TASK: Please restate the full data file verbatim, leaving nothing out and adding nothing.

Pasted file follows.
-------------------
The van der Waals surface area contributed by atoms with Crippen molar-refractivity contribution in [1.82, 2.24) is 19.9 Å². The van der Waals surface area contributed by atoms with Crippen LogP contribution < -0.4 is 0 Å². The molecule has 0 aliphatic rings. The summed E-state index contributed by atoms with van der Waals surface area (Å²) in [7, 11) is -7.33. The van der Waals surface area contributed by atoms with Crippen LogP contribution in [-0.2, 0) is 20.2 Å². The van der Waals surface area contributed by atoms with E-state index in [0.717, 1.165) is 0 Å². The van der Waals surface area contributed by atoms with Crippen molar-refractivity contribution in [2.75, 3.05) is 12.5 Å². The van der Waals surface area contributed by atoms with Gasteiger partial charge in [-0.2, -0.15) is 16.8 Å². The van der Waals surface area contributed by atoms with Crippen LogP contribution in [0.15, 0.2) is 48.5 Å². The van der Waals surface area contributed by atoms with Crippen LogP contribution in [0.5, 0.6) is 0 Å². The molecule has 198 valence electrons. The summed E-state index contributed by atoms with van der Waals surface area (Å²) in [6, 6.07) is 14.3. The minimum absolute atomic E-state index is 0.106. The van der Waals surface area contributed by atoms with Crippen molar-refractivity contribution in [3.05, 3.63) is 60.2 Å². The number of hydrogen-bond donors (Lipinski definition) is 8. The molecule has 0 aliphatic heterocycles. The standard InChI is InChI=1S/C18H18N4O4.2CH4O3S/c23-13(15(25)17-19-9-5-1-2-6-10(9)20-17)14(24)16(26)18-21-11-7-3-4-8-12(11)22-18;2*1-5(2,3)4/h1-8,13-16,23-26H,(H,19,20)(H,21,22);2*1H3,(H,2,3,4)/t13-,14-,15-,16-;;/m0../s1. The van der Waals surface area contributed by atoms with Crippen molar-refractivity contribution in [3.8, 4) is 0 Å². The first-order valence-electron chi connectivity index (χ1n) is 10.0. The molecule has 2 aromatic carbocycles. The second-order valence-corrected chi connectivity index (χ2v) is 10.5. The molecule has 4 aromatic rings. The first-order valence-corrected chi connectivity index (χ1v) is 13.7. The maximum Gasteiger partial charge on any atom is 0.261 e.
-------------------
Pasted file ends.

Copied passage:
The van der Waals surface area contributed by atoms with Crippen molar-refractivity contribution in [1.82, 2.24) is 19.9 Å². The van der Waals surface area contributed by atoms with Crippen LogP contribution < -0.4 is 0 Å². The molecule has 0 aliphatic rings. The summed E-state index contributed by atoms with van der Waals surface area (Å²) in [7, 11) is -7.33. The van der Waals surface area contributed by atoms with Crippen LogP contribution in [-0.2, 0) is 20.2 Å². The van der Waals surface area contributed by atoms with E-state index in [0.717, 1.165) is 0 Å². The van der Waals surface area contributed by atoms with Crippen molar-refractivity contribution in [2.75, 3.05) is 12.5 Å². The van der Waals surface area contributed by atoms with Gasteiger partial charge in [-0.2, -0.15) is 16.8 Å². The van der Waals surface area contributed by atoms with Crippen LogP contribution in [0.15, 0.2) is 48.5 Å². The van der Waals surface area contributed by atoms with Crippen LogP contribution in [0.5, 0.6) is 0 Å². The molecule has 198 valence electrons. The summed E-state index contributed by atoms with van der Waals surface area (Å²) in [6, 6.07) is 14.3. The minimum absolute atomic E-state index is 0.106. The van der Waals surface area contributed by atoms with Crippen molar-refractivity contribution in [3.05, 3.63) is 60.2 Å². The number of hydrogen-bond donors (Lipinski definition) is 8. The molecule has 0 aliphatic heterocycles. The standard InChI is InChI=1S/C18H18N4O4.2CH4O3S/c23-13(15(25)17-19-9-5-1-2-6-10(9)20-17)14(24)16(26)18-21-11-7-3-4-8-12(11)22-18;2*1-5(2,3)4/h1-8,13-16,23-26H,(H,19,20)(H,21,22);2*1H3,(H,2,3,4)/t13-,14-,15-,16-;;/m0../s1. The van der Waals surface area contributed by atoms with Crippen molar-refractivity contribution in [3.8, 4) is 0 Å². The first-order valence-electron chi connectivity index (χ1n) is 10.0. The molecule has 2 aromatic carbocycles. The second-order valence-corrected chi connectivity index (χ2v) is 10.5. The molecule has 4 aromatic rings. The first-order valence-corrected chi connectivity index (χ1v) is 13.7. The maximum Gasteiger partial charge on any atom is 0.261 e.